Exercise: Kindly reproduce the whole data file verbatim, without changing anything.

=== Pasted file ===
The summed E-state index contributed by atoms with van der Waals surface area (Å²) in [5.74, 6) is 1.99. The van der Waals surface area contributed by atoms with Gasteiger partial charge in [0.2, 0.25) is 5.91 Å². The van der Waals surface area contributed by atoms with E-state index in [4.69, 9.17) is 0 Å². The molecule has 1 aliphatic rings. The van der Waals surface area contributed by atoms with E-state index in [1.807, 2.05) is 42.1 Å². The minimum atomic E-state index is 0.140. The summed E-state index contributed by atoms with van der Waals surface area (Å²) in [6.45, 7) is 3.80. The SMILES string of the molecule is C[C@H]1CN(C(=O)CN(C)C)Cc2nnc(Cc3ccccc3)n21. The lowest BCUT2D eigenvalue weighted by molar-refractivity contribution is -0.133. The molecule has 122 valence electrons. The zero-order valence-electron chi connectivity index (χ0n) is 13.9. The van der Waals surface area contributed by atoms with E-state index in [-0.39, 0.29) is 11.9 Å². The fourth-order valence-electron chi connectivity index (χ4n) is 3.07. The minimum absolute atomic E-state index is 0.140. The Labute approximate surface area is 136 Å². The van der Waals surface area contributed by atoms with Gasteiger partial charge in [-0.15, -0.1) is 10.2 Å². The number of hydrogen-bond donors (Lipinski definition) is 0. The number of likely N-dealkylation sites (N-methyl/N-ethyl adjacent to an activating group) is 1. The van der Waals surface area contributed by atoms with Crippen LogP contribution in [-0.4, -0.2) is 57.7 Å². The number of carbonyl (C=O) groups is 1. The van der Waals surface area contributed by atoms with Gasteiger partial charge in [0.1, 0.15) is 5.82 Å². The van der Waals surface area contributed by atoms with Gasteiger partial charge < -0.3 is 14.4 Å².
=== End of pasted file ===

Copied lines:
The summed E-state index contributed by atoms with van der Waals surface area (Å²) in [5.74, 6) is 1.99. The van der Waals surface area contributed by atoms with Gasteiger partial charge in [0.2, 0.25) is 5.91 Å². The van der Waals surface area contributed by atoms with E-state index in [4.69, 9.17) is 0 Å². The molecule has 1 aliphatic rings. The van der Waals surface area contributed by atoms with E-state index in [1.807, 2.05) is 42.1 Å². The minimum atomic E-state index is 0.140. The summed E-state index contributed by atoms with van der Waals surface area (Å²) in [6.45, 7) is 3.80. The SMILES string of the molecule is C[C@H]1CN(C(=O)CN(C)C)Cc2nnc(Cc3ccccc3)n21. The lowest BCUT2D eigenvalue weighted by molar-refractivity contribution is -0.133. The molecule has 122 valence electrons. The zero-order valence-electron chi connectivity index (χ0n) is 13.9. The van der Waals surface area contributed by atoms with E-state index in [-0.39, 0.29) is 11.9 Å². The fourth-order valence-electron chi connectivity index (χ4n) is 3.07. The minimum absolute atomic E-state index is 0.140. The Labute approximate surface area is 136 Å². The van der Waals surface area contributed by atoms with Gasteiger partial charge in [-0.15, -0.1) is 10.2 Å². The number of hydrogen-bond donors (Lipinski definition) is 0. The number of likely N-dealkylation sites (N-methyl/N-ethyl adjacent to an activating group) is 1. The van der Waals surface area contributed by atoms with Crippen LogP contribution in [-0.4, -0.2) is 57.7 Å². The number of carbonyl (C=O) groups is 1. The van der Waals surface area contributed by atoms with Gasteiger partial charge in [0.1, 0.15) is 5.82 Å². The van der Waals surface area contributed by atoms with Gasteiger partial charge < -0.3 is 14.4 Å².